Just how powerful is chocolate? Witness the following.
7:00 a.m. in downtown Plymouth, MI. 26 degrees and dull gray sky. Sensible people are still in bed or enjoying breakfast and coffee in a warm location. And yet over 5,200 people are standing outside, shivering in Spandex, gloves, and beanies, waiting to begin a 10K or 5K run.
Yes, today was the Chocolate Run, the final race in the series put on by the Kona Running Company every year. Along with some pretty snazzy gear, runners got a trip to the chocolate tent after their race, where they refueled with chocolate chip cookies, chocolate bread, and pretzels with dipping chocolate, and, of course, a nice cup of hot chocolate.
As usual, I volunteered my services as a pacer, which got me the same snazzy gear and chocolate tent visit without feeling like I needed to run my butt off. I was joined by fellow PR Fitness runners Ray and Melissa for the 10K 50:00 pace. Our group was well represented, including the 6th place overall finishers in both the 10K and 5K, and many of our runners achieving personal best times (a.k.a. PRs). That’s the spirit!
The course is mainly flat, which makes it good for first-time and casual runners and made sticking to pace easy. It took about a mile and a half to fully warm up, but we had a good time chatting about Melissa’s Ironman experiences.
After the 10K and some chocolate, I took the 8 minute/mile pace sign and went off to the 5K. Thanks to the cold and a half hour wait before the start, I was a bit stiff at the outset, but I was grateful to be running relatively fast. And it was fun yelling at people to pass me in the final few hundred yards.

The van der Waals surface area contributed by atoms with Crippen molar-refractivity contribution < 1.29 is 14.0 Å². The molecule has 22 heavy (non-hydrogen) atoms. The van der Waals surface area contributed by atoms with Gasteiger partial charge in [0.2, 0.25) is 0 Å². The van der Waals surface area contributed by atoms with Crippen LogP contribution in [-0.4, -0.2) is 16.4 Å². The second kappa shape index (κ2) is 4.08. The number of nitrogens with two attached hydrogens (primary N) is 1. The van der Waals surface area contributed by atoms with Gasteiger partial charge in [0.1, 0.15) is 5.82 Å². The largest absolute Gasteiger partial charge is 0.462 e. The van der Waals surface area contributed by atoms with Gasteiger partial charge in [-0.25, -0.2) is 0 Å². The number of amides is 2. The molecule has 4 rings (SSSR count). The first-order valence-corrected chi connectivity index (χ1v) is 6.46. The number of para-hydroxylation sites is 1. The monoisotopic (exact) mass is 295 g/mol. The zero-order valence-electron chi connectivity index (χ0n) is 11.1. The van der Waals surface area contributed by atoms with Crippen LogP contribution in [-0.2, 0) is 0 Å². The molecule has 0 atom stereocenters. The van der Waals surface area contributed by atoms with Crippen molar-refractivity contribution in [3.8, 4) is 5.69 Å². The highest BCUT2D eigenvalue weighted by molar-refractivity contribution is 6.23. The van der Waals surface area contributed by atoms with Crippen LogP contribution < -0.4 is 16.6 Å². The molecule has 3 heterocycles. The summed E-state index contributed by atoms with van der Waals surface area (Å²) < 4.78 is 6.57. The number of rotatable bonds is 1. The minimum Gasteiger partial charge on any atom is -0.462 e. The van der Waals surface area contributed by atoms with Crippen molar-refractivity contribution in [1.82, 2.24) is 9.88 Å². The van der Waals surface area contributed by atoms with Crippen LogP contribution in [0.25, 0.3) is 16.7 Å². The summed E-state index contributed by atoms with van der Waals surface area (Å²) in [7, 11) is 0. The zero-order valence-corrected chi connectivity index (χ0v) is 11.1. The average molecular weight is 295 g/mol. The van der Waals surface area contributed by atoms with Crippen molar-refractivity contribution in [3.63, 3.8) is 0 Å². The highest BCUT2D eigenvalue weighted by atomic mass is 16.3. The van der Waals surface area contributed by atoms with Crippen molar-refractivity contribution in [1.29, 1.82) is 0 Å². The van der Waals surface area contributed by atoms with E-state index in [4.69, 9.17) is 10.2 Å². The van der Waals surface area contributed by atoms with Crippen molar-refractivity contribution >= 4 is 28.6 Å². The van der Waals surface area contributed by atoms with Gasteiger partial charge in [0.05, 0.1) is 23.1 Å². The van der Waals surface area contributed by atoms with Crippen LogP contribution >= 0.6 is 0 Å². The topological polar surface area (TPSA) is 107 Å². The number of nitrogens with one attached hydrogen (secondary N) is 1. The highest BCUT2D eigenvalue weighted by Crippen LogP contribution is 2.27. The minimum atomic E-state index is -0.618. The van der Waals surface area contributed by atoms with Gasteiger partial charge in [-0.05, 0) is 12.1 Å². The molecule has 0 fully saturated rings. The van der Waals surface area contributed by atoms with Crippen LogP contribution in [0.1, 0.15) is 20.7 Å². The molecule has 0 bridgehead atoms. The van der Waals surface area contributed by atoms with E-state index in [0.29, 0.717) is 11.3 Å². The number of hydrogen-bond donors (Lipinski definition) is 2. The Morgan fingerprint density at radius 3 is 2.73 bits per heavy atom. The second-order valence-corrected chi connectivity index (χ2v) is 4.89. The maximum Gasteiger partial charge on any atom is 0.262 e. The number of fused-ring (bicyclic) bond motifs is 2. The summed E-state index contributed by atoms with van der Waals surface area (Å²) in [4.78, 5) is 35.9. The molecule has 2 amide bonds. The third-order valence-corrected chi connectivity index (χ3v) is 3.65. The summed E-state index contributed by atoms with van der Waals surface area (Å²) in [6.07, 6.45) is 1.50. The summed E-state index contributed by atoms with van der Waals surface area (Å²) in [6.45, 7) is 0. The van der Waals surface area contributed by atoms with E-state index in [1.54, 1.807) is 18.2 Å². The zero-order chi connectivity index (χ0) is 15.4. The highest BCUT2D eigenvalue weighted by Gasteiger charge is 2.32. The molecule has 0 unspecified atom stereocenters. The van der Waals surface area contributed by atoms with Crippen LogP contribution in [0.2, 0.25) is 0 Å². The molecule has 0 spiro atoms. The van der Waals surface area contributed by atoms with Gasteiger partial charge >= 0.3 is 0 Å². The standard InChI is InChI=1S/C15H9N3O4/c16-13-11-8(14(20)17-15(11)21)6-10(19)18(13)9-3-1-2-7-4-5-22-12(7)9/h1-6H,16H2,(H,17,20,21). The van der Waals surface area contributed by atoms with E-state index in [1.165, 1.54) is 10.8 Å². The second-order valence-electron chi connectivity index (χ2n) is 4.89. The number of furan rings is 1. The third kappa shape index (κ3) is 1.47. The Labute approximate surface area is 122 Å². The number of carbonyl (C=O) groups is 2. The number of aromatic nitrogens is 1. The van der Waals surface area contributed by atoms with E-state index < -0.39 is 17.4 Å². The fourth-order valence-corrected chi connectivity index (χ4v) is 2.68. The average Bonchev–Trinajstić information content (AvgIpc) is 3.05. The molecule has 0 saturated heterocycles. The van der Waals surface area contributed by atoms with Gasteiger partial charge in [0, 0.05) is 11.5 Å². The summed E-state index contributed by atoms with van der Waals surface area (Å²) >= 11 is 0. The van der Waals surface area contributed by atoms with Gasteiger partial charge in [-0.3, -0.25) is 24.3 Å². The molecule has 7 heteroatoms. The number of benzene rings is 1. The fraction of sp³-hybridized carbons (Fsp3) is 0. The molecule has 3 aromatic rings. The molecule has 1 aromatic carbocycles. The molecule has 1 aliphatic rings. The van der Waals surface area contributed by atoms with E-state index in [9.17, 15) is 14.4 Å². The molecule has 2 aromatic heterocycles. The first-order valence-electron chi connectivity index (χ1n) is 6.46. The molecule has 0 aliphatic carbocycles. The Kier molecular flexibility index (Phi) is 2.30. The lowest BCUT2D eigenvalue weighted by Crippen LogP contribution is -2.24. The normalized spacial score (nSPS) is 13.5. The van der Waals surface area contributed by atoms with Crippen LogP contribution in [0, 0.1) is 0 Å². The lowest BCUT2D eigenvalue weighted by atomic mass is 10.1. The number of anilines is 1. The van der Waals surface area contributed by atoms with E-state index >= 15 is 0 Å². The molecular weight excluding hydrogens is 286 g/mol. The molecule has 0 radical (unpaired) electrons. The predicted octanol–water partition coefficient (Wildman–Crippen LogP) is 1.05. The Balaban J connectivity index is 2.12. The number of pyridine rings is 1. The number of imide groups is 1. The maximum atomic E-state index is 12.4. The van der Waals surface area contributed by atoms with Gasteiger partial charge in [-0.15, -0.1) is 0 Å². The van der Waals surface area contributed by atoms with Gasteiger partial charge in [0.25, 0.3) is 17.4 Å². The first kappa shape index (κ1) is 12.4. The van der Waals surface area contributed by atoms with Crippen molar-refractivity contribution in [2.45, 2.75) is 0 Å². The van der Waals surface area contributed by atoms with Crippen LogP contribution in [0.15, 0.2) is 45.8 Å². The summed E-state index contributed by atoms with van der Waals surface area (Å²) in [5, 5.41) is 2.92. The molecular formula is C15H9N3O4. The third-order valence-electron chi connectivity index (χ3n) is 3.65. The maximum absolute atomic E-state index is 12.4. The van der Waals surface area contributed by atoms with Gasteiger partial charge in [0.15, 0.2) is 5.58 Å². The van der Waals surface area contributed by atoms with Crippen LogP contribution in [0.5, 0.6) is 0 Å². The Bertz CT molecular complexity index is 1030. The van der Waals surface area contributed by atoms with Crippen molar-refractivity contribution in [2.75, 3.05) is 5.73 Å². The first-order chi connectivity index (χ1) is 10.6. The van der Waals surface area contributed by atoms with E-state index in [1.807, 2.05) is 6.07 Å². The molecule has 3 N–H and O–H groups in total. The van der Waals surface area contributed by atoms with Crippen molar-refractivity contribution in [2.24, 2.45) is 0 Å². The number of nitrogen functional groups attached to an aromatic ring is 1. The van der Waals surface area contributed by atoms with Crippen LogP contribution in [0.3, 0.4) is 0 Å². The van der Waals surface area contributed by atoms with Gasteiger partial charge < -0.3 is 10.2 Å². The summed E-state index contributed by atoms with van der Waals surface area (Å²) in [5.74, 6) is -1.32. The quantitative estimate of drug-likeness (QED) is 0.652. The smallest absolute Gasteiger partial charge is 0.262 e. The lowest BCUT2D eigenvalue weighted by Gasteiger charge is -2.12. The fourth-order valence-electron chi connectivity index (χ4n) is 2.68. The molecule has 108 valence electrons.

A couple of logistical issues from last year were much improved this year. To cut down on crowding during the first mile, the runners were sent out in waves at ten-minute intervals. But the best improvement was the flow through the chocolate tent. Last year there was just a single line, and it got so long that many people gave up and went to the nearby coffee shops for their hot chocolate. This year there were two lines and the goodies were more pre-arranged so people spent less time getting their goodies.
Finally, a trip to Plymouth to pace a race isn’t complete without a good cup of coffee. Plymouth has many choices near Kellogg Park but my favorite is the Plymouth Coffee Bean, where in addition to a good latte they make sweet and savory crepes to order. Life isn’t just about chocolate, you know.